Liz Truss squirms as Nick Ferrari slams refusal to raise benefits
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Prime Minister Liz Truss discussed her commitment to pensioners in the UK and spoke about her leadership contest promise to protect them. Radio host Nick Ferrari asked Ms Truss if people in their seventies were more important than young mums with two children. Ms Truss has been facing a garage of criticism this week for her choice to scrap tax cuts for the super-rich, and her dismissal to increase benefits for those most vulnerable in the UK.
Mr Ferrari said: “Yesterday you said that pensions will rise in line with inflation but not the same it would appear with benefits.
“Why are pensioners more important than those who are on benefits?”
Ms Truss told LBC Radio: “Well I committed during the leadership election campaign that we would protect the triple lock.
“Which means that pensioners get either a 2.5 percent price or wages… Whichever is the higher, it is very difficult when you are a pensioner to adjust your income in any way.
“People are facing higher prices, of course, what we’re doing on the energy price guarantee will help people with those prices, now no decision has been made yet on benefit uprating. That decision will be taken in due course.”
Mr Ferrari added: “I will repeat that, so why are pensioners more important than those in receive of benefits… They can rest assure.”
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Ms Truss said: “People are in a different situation depending on which stage of life they’re in and I think it is right that we made a commitment to pensioners that we would protect the triple lock, I’m sticking with that commitment. As I’ve said no decision is being made…”
Mr Ferrari said: “People in their seventies are more important than a young mum with two kids?”
Ms Truss added: “I’m not saying that at all.”
Mr Ferrari said: “But you’ve just said different ages in their life, what did you mean Prime Minister?”
Ms Truss explained: “Well what I mean is when people are on a fixed income when they are pensioners it is quite hard to adjust, I think it’s a different situation for people who are in the position to be able to work.”
Mr Ferrari said: “So they should go and get a job?”
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Mr Truss added: “Of course, we will look at that, what I want to do is make sure that we are helping more people into work, we are helping people get more hours in work.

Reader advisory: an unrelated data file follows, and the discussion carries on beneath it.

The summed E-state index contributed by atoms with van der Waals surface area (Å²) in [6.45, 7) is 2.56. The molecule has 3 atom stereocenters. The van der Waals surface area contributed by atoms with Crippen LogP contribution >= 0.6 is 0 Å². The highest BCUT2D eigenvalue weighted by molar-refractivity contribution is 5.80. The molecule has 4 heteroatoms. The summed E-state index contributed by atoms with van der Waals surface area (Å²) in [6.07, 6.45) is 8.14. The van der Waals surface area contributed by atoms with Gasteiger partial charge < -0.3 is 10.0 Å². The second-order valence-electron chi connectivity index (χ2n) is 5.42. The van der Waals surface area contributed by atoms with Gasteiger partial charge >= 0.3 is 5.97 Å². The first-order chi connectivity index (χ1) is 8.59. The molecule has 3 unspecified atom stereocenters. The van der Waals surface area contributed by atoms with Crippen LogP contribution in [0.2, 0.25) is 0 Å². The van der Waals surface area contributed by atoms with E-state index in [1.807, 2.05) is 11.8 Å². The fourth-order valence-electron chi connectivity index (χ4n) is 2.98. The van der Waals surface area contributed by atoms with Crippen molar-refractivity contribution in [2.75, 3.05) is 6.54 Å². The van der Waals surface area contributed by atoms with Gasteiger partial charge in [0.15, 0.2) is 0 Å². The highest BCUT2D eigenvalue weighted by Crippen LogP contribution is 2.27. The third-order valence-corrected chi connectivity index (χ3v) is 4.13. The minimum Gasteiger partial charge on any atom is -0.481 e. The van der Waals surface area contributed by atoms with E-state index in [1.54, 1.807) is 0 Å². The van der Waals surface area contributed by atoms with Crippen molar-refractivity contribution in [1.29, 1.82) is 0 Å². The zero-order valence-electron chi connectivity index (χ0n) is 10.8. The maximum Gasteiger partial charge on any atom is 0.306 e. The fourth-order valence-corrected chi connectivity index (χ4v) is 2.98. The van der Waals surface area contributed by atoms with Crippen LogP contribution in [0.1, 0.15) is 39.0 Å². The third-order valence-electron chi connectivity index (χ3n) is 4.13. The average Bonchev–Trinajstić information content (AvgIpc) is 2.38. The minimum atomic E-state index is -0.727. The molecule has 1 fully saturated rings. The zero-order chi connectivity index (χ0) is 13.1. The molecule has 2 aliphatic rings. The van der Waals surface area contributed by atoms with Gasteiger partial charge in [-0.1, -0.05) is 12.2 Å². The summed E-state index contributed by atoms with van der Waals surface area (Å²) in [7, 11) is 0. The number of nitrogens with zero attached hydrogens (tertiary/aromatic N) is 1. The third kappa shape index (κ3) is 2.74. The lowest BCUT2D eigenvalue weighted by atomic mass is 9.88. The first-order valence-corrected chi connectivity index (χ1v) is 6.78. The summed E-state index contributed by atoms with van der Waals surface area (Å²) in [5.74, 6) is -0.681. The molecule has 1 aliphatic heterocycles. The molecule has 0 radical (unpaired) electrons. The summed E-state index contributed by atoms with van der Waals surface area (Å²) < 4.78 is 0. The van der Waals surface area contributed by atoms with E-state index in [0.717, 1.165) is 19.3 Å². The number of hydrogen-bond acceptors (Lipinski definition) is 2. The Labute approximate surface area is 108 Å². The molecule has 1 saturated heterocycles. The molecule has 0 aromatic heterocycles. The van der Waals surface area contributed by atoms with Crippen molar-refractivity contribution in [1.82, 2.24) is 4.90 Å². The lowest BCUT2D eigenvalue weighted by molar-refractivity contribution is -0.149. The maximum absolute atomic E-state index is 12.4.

“That’s what we already announced as part of our mini-budget, so that is a commitment by the Government, yes.”
Ms Truss has also faced criticism for her decision to scrap tax cuts for the super-rich.
Many have been calling for the Government to help those who are most vulnerable instead of those who are super rich.
The ongoing cost of living crisis has seen many people on benefits plunged into further poverty.
Some people have already begun turning to food banks in order to feed themselves and their families in the UK.
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And Ms Truss has been facing internal pressure to open up to the possibility of expanding benefits rates to best help struggling Britons.
Leader of the House Penny Mordaunt told Times radio: “I’ve always supported – whether it’s pensions, whether it’s our welfare system – keeping pace with inflation. It makes sense to do so. That’s what I voted for before.
“We want to make sure that people are looked after and that people can pay their bills. We are not about trying to help people with one hand and take away with another.”
Ms Modaunt added: “She (Truss) wants the Cabinet to be a forum where we can really kick the tires on policy, where we can have frank discussions that aren’t leaked. It should be consultative. We should take decisions together.”
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